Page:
WEBSTER! By Ember Lundgren, Preservation Manager
n 1987 iconic BC journalist and broadcaster Jack Webster and Vancouver-based BCTV jointly donated 1,150 episodes of the current affairs program Webster! to the BC Archives. With more than 2,000 video cassette tapes and 1,725 hours of mostly live interviews, little did Jack Webster know after a career that covered print, radio and television, he would have to move to yet another medium: digital.
Jack Webster started his newspaper career as a copyboy in Glasgow at age 14. After serving in WWII, he moved his young family to BC where he began reporting for The Vancouver Sun in September, 1947. After a dispute about over-time pay, Jack left The Vancouver Sun and was fortunate that local radio station CJOR offered him a job doing a 10minute daily current affairs show. Webster admittedly didn’t know the first thing about radio, and on his first day in 1953 a veteran broadcaster
told him if he was going to make it in radio he would need a catch phrase. “How about ‘precisely’? Listen to Jack Webster at 6:10 pm Precisely! What do you think?”
television than it may have on radio. Viewers could now see that a tough question was asked, “with a little bit of a sparkle in my eye, or a little bit of a smile.”
Webster did indeed make it in radio, and is considered one of the pioneers of the call-in and talk radio format. After 25 years in radio, covering current events throughout the lower mainland, and BC, “Mr. Precisely” moved, along with that famous catchphrase, to yet another journalistic medium, television; on October 2, 1978 the very first episode of Webster! aired on BCTV at 9 am precisely!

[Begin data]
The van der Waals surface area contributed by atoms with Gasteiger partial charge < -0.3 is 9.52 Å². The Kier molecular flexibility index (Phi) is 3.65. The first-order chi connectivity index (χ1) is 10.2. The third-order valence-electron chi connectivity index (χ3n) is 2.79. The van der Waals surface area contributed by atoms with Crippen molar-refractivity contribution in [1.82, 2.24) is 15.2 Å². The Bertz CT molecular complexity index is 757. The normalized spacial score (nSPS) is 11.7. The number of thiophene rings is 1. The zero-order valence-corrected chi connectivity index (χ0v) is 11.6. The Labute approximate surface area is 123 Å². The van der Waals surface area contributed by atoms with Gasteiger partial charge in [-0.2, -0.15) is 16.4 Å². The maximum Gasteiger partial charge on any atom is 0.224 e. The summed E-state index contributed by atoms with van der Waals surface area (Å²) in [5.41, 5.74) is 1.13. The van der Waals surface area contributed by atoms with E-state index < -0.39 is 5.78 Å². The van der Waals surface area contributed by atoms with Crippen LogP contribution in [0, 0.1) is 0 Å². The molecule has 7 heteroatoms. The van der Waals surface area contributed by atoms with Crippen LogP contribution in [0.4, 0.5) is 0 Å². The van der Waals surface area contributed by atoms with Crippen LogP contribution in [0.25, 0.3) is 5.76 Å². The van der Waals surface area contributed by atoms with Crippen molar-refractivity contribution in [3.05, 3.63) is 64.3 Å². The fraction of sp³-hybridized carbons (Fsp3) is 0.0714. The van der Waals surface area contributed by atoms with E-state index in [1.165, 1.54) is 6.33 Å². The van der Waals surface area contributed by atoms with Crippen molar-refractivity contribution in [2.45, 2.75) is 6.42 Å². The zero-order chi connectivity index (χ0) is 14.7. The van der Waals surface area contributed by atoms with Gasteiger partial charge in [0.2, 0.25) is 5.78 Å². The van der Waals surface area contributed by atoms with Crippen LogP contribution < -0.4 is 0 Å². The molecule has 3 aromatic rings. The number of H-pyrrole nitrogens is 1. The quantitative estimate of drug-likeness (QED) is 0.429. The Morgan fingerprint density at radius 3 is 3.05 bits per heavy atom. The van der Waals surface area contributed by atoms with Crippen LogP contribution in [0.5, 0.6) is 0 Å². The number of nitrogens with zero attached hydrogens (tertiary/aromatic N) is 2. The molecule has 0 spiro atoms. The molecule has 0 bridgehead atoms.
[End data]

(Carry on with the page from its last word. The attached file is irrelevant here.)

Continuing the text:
For almost a decade Webster interviewed provincial, federal and international politicians, entertainers, union leaders, First Nations leaders and environmentalists. His phone lines were always open for the general public to voice their concerns, get answers and debate the issues. Webster considered himself a, “pioneer of information” and to do that he reviewed, “… every piece of new legislation, translated it into language people could understand.” Broadcast live every day, Webster! provided guests the ability to communicate their message, knowing they wouldn’t be edited. Guests still had to answer Webster’s tough – but fair – questions, not to mention those of the general public who were waiting patiently on the phone lines.
The move to television was just as daunting for Webster as his foray into radio 25 years earlier. He was so anxious he made sure the contract permitted either side to walk away after six months if the situation didn’t work out. In truth, Webster found that his gruff, hard-nosed interview style came across better on